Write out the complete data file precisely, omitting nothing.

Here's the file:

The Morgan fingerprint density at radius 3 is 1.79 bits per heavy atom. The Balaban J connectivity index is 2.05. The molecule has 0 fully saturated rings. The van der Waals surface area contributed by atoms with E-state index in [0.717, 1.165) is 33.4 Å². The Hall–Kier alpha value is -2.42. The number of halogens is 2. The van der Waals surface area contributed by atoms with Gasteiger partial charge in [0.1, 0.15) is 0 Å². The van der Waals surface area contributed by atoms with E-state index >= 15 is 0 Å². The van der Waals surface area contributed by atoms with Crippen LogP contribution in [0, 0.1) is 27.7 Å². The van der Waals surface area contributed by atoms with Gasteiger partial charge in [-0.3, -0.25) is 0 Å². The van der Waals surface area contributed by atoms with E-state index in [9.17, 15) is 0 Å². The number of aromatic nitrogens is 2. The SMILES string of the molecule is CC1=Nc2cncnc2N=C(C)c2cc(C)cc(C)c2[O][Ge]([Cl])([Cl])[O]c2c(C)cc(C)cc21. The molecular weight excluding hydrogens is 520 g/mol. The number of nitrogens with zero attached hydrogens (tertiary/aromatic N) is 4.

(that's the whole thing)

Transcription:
The Morgan fingerprint density at radius 3 is 1.79 bits per heavy atom. The Balaban J connectivity index is 2.05. The molecule has 0 fully saturated rings. The van der Waals surface area contributed by atoms with E-state index in [0.717, 1.165) is 33.4 Å². The Hall–Kier alpha value is -2.42. The number of halogens is 2. The van der Waals surface area contributed by atoms with Gasteiger partial charge in [0.1, 0.15) is 0 Å². The van der Waals surface area contributed by atoms with E-state index >= 15 is 0 Å². The van der Waals surface area contributed by atoms with Crippen LogP contribution in [0, 0.1) is 27.7 Å². The van der Waals surface area contributed by atoms with Gasteiger partial charge in [-0.3, -0.25) is 0 Å². The van der Waals surface area contributed by atoms with E-state index in [9.17, 15) is 0 Å². The number of aromatic nitrogens is 2. The SMILES string of the molecule is CC1=Nc2cncnc2N=C(C)c2cc(C)cc(C)c2[O][Ge]([Cl])([Cl])[O]c2c(C)cc(C)cc21. The molecular weight excluding hydrogens is 520 g/mol. The number of nitrogens with zero attached hydrogens (tertiary/aromatic N) is 4.